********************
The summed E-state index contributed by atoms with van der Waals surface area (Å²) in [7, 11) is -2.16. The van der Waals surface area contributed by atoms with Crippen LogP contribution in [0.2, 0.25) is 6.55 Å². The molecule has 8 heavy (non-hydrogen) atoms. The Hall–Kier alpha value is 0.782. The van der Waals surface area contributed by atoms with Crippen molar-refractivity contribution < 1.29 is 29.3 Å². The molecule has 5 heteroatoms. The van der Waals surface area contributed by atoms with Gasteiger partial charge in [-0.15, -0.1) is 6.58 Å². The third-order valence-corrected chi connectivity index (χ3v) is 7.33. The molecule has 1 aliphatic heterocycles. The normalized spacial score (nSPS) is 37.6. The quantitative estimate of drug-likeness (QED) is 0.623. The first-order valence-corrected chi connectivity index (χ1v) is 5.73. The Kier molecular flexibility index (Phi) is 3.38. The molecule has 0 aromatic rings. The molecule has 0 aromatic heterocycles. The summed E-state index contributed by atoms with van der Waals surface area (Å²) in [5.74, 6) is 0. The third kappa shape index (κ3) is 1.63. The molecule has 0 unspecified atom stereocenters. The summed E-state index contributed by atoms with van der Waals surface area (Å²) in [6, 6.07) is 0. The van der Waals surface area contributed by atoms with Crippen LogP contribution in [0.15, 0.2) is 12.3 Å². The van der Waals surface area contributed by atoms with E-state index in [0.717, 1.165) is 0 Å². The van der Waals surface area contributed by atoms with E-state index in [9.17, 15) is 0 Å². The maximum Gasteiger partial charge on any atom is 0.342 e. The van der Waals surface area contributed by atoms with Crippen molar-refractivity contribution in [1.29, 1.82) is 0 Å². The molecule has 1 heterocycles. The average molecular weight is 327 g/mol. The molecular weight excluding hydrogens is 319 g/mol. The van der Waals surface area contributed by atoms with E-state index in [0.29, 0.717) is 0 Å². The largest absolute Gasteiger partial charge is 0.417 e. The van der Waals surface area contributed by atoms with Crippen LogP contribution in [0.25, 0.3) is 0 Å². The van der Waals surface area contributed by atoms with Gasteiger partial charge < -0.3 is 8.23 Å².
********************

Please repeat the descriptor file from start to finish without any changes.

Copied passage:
The summed E-state index contributed by atoms with van der Waals surface area (Å²) in [7, 11) is -2.16. The van der Waals surface area contributed by atoms with Crippen LogP contribution in [0.2, 0.25) is 6.55 Å². The molecule has 8 heavy (non-hydrogen) atoms. The Hall–Kier alpha value is 0.782. The van der Waals surface area contributed by atoms with Crippen molar-refractivity contribution < 1.29 is 29.3 Å². The molecule has 5 heteroatoms. The van der Waals surface area contributed by atoms with Gasteiger partial charge in [-0.15, -0.1) is 6.58 Å². The third-order valence-corrected chi connectivity index (χ3v) is 7.33. The molecule has 1 aliphatic heterocycles. The normalized spacial score (nSPS) is 37.6. The quantitative estimate of drug-likeness (QED) is 0.623. The first-order valence-corrected chi connectivity index (χ1v) is 5.73. The Kier molecular flexibility index (Phi) is 3.38. The molecule has 0 aromatic rings. The molecule has 0 aromatic heterocycles. The summed E-state index contributed by atoms with van der Waals surface area (Å²) in [5.74, 6) is 0. The third kappa shape index (κ3) is 1.63. The molecule has 0 unspecified atom stereocenters. The summed E-state index contributed by atoms with van der Waals surface area (Å²) in [6, 6.07) is 0. The van der Waals surface area contributed by atoms with Crippen LogP contribution in [0.15, 0.2) is 12.3 Å². The van der Waals surface area contributed by atoms with E-state index in [0.717, 1.165) is 0 Å². The van der Waals surface area contributed by atoms with E-state index in [9.17, 15) is 0 Å². The maximum Gasteiger partial charge on any atom is 0.342 e. The van der Waals surface area contributed by atoms with Crippen molar-refractivity contribution in [1.29, 1.82) is 0 Å². The molecule has 1 heterocycles. The average molecular weight is 327 g/mol. The molecular weight excluding hydrogens is 319 g/mol. The van der Waals surface area contributed by atoms with E-state index in [0.29, 0.717) is 0 Å². The largest absolute Gasteiger partial charge is 0.417 e. The van der Waals surface area contributed by atoms with Crippen LogP contribution in [0.25, 0.3) is 0 Å². The van der Waals surface area contributed by atoms with Gasteiger partial charge < -0.3 is 8.23 Å².